In 1997, market share for energy-efficient windows stood at 13 percent. With very little information known about energy-efficient windows, demand for the product was low. And with manufacturers resistant to incur the up-front costs required to produce energy-efficient windows, availability was minimal. A year later, ENERGY STAR® released its first efficient window standard (u-.35) leaving manufacturers wondering how to cost-effectively change their processes to comply with the new specification. Seeing an opportunity to increase market share for efficient windows, the alliance worked with manufacturers to find simple ways to qualify their products and affordable manufacturing processes to help reduce the cost barriers.
By partnering with regional utilities, window manufacturers, window dealers, the manufactured home industry and builders across the Northwest, the alliance launched an initiative to reduce market barriers to ENERGY STAR certified windows and increase market share to 75 percent by 2001.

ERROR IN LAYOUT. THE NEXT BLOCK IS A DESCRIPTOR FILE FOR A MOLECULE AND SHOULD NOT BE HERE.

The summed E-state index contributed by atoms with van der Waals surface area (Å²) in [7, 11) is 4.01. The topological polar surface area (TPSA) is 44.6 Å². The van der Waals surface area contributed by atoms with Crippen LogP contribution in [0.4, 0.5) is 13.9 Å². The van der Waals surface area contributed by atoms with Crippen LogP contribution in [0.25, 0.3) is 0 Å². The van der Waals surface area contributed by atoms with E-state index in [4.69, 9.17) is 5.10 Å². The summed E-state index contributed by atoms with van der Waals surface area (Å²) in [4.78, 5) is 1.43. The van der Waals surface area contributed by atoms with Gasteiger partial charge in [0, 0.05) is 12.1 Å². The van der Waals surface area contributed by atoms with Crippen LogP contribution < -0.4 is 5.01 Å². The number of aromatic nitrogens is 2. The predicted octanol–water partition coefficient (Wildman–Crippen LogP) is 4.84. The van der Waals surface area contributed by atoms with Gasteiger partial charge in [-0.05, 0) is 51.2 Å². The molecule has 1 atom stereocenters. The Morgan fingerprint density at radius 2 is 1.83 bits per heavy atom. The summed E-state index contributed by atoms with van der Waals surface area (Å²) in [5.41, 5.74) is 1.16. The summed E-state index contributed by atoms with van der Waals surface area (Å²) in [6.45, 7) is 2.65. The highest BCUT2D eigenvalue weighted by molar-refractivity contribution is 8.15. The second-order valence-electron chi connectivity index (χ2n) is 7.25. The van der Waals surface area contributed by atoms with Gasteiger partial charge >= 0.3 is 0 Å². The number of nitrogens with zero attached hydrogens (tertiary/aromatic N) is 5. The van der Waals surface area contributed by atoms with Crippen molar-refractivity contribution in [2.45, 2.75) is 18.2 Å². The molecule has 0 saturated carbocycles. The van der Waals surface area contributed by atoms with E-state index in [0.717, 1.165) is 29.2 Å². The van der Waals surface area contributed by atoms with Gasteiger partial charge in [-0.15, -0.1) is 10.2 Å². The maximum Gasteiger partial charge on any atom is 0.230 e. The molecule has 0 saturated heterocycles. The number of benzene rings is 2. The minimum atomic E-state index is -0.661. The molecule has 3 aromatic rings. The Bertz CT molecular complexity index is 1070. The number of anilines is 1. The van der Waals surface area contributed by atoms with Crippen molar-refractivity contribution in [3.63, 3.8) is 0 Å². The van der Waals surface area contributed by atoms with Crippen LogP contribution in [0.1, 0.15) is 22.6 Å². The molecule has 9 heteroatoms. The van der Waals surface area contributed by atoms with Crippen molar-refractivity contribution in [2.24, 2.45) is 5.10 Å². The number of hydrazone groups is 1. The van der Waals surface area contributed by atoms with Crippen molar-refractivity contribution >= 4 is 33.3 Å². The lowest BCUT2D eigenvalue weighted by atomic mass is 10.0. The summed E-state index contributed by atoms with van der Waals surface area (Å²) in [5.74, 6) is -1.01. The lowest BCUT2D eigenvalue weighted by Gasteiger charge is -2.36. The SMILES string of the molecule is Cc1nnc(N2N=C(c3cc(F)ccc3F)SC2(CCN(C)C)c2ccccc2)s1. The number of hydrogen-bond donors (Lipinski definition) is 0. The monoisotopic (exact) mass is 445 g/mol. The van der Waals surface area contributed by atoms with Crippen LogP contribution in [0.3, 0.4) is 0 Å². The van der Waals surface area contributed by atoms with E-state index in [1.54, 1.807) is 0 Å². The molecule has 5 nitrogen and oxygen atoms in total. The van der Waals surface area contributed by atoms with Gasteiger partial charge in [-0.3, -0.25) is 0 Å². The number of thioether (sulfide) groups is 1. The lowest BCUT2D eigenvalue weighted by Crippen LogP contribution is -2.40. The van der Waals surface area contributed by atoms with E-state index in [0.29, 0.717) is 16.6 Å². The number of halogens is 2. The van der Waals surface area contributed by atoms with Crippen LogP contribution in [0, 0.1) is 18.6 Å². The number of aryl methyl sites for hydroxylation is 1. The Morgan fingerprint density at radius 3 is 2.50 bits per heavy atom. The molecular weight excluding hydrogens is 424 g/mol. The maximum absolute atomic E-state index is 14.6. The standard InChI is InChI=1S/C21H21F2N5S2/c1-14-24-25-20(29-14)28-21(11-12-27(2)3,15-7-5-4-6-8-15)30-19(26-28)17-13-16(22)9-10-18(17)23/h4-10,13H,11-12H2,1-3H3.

To increase product awareness, the alliance worked with manufacturers on tailored marketing programs using the ENERGY STAR label. Targeting key manufacturers early for ENERGY STAR partnerships created healthy competition and attracted more companies to enter the market. By 2001, all major Northwest window manufacturers were ENERGY STAR partners and had contributed almost $1 million in matching marketing funds. Product training at both large and independent stores led to more than 300 retailers signing on as ENERGY STAR partners by the same year. And as a result, builders were able to buy ENERGY STAR windows off the shelf, increasing sales and reducing overall unit costs for the product.
From 1997-2011, the alliance achieved 16.8 aMW in energy savings beyond what would have occurred naturally in the market without intervention. This is enough energy to power more than 12,000 U.S. households each year. Today, approximately 95 percent of windows sold in the region are ENERGY STAR certified windows.